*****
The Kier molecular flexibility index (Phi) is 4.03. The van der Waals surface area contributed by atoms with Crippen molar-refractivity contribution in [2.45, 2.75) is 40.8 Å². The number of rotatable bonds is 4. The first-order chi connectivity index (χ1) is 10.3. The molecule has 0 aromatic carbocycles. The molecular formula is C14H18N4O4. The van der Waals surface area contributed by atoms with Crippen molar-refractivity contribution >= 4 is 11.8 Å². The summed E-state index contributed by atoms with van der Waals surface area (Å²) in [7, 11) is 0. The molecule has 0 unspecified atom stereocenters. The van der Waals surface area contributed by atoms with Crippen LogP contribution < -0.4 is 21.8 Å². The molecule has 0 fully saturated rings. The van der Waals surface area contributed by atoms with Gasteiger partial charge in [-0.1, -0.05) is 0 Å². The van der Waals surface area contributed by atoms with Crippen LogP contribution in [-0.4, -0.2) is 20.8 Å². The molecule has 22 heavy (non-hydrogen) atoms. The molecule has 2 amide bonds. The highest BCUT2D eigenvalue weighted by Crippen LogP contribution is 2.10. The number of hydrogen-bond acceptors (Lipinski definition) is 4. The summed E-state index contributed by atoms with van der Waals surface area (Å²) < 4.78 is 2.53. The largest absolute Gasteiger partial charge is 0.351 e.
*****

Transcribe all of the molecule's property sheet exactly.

The Kier molecular flexibility index (Phi) is 4.03. The van der Waals surface area contributed by atoms with Crippen molar-refractivity contribution in [2.45, 2.75) is 40.8 Å². The number of rotatable bonds is 4. The first-order chi connectivity index (χ1) is 10.3. The molecule has 0 aromatic carbocycles. The molecular formula is C14H18N4O4. The van der Waals surface area contributed by atoms with Crippen molar-refractivity contribution >= 4 is 11.8 Å². The summed E-state index contributed by atoms with van der Waals surface area (Å²) in [7, 11) is 0. The molecule has 0 unspecified atom stereocenters. The van der Waals surface area contributed by atoms with Crippen LogP contribution < -0.4 is 21.8 Å². The molecule has 0 fully saturated rings. The van der Waals surface area contributed by atoms with Gasteiger partial charge in [-0.1, -0.05) is 0 Å². The van der Waals surface area contributed by atoms with Crippen LogP contribution in [-0.4, -0.2) is 20.8 Å². The molecule has 22 heavy (non-hydrogen) atoms. The molecule has 2 amide bonds. The highest BCUT2D eigenvalue weighted by Crippen LogP contribution is 2.10. The number of hydrogen-bond acceptors (Lipinski definition) is 4. The summed E-state index contributed by atoms with van der Waals surface area (Å²) < 4.78 is 2.53. The largest absolute Gasteiger partial charge is 0.351 e.